Sir George Wade - By David Chown

Sir George Wade was born plain George Albert Wade on July 19th 1891 in Burslem.   His father, also George, owned a pottery in Burslem and was a local Justice of the Peace (JP).    Young George had an older sister, Daisy but she died aged three in 1893 leaving George to grow up as an only child.

Whilst still very young the family moved to Watlands Hall in Porthill (near Burslem) and George attended Wolstanton Board School and later the Newcastle-under-Lyme High School.

At 15 George left school and joined the family business which at that time 1905, had just acquired the firm of Henry Hallen, his father’s old rival, and the company was moving into its new acquisition -  the Manchester Pottery.                                                                                                    Young George worked for his father up to the outbreak of the First World War but on 5th August 1914 he signed up with the North Staffordshire Regiment as a private soldier where he stayed for three months before transferring to the South Staffordshire Regiment as a lieutenant in the Machine Gun Corps seeing service in France and Egypt.   He was awarded the MC for valour in December 1917 with a Bar added in January 1919, the latter for his part in the crossing of the St. Quentin Canal in September 1918.

On his release from the Army in 1919 aged twenty six, Major George Wade was welcomed home by his family and friends.  His father made him a partner in the company – thereafter called George Wade & Son Ltd.

George had married Florrie Johnson on 18th September 1915 whilst on leave from the army and prior to him going to the Western Front.   She was the daughter of Samuel Johnson JP, a teapot manufacturer of some note.   Florrie was a gifted painter who had won a scholarship to go to Florence in Italy but her father had rejected this idea.   George and Florrie Wade had three children, Iris was born in 1917, Cynthia in 1922 and George Anthony Johnson in 1924.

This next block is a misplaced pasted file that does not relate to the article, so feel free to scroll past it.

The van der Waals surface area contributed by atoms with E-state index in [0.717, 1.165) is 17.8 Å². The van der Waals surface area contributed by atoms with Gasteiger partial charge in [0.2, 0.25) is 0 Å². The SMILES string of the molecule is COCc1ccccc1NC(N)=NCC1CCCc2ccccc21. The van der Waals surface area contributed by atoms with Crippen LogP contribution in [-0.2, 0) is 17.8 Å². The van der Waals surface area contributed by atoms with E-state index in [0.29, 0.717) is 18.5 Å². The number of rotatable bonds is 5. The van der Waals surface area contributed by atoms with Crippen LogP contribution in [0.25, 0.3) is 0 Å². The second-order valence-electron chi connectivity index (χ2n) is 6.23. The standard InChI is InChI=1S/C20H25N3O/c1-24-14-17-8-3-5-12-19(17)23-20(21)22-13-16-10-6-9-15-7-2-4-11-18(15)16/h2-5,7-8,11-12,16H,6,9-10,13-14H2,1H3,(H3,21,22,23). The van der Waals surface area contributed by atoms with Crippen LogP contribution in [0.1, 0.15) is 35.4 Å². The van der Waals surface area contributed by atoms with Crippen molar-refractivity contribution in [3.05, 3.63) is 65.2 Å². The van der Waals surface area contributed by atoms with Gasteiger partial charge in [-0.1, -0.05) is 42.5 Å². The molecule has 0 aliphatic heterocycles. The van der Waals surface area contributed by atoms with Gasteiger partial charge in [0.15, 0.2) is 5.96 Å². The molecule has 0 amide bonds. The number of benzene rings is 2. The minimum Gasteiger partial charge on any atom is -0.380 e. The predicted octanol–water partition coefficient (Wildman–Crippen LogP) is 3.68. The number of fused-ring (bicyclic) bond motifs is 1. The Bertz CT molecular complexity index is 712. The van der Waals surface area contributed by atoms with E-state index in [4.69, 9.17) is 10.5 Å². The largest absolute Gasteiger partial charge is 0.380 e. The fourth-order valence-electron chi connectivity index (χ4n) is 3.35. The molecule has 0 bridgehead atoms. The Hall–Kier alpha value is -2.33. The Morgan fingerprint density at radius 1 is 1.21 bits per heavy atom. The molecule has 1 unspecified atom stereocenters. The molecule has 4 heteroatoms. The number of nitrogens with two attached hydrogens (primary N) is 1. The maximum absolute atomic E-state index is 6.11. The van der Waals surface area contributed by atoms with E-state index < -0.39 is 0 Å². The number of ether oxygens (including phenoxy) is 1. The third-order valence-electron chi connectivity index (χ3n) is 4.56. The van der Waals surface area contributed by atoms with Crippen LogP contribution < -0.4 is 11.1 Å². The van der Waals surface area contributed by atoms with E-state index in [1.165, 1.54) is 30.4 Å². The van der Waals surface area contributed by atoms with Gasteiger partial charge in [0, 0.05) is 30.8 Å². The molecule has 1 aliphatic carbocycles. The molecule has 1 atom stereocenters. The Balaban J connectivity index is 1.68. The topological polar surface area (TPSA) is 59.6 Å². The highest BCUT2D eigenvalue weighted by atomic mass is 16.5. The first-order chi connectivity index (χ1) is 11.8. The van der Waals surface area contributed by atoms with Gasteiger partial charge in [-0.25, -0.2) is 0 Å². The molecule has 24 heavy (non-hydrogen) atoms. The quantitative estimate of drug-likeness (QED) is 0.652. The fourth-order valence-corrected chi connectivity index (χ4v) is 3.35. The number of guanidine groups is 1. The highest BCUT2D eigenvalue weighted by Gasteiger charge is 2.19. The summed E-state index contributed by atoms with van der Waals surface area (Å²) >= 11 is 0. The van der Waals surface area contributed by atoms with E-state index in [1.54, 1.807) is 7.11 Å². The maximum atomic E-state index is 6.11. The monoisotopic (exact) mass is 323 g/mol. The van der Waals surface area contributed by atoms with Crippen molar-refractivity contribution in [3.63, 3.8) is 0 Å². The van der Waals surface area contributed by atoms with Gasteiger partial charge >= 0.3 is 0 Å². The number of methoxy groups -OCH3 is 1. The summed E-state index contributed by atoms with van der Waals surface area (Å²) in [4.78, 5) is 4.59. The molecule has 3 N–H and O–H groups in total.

After the war the family moved to their new home in Sandy Lane, Newcastle-under-Lyme.   It was a large property with beautiful gardens which was originally called ‘Elersfield’ but which George changed to St. Quentin, no doubt after his wartime experiences. 

George Wade & Son Ltd. based in the Manchester Pottery, were manufacturers of gas and electrical components as well as other industrial ceramics and George Wade, the Major, made a conscious decision that he wanted to move towards the lucrative giftware market, no doubt having seen the success of both Wade Heath & Co Ltd at their Royal Victoria Works as well as A.J. Wade Ltd at the Flaxman Pottery.  With this in mind George hired Jessie Hallen to work for him at the Manchester Pottery initially modelling garden gnomes for Carter’s seeds progressing to flowers, animals and ladies.  (Link to Jessie Van Hallen File)

In 1930 Jessie was allowed to set up her own small department at Wade’s Manchester Pottery, reporting directly to George Wade himself. Here she produced her delicate floral arrangements, and now famous lady figurines.  With her great gift for modelling and his flair for marketing, they were a formidable pair.   Eventually Jessie had studios in all three factories.

   After the 1905 expansion of the company when George Wade Snr had bought out his rival Henry Hallen and acquired the Manchester Pottery, it was to be another twenty six years before the next expansion occurred.    In 1931 his son, Major George Wade became a director of both Wade Heath and A.J. Wade Ltd. and when A.J. Wade died in 1933 he became Chairman of both companies even though he was only a minor shareholder.  George senior retired in 1927 dying on New Years Day 1938 leaving the business to his son, the major.